Scientists had their first close-up look at Phoebe when Cassini began exploring the Saturn system in 2004. Using data from multiple spacecraft instruments and a computer model of the moon’s chemistry, geophysics and geology, scientists found Phoebe was a so-called planetesimal, or remnant planetary building block. The findings appear in the April issue of the journal Icarus.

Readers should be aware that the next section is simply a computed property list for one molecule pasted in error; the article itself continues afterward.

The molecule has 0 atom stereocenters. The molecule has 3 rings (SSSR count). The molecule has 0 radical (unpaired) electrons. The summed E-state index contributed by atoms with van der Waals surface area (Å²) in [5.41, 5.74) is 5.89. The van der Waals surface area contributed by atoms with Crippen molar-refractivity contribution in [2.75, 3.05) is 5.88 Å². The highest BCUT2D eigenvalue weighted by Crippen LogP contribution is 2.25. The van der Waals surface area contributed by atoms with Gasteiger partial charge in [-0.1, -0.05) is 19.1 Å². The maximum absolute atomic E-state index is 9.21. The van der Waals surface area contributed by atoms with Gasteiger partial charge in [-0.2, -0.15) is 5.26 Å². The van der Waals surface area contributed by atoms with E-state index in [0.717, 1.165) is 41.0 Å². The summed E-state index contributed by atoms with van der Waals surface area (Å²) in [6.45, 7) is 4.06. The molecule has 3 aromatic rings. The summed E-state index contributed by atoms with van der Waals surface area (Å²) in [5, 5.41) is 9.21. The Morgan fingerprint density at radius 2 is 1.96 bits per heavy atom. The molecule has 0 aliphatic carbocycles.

“Unlike primitive bodies such as comets, Phoebe appears to have actively evolved for a time before it stalled out,” said Julie Castillo-Rogez, a planetary scientist at NASA’s Jet Propulsion Laboratory in Pasadena, Calif. “Objects like Phoebe are thought to have condensed very quickly. Hence, they represent building blocks of planets. They give scientists clues about what conditions were like around the time of the birth of planets and their moons.”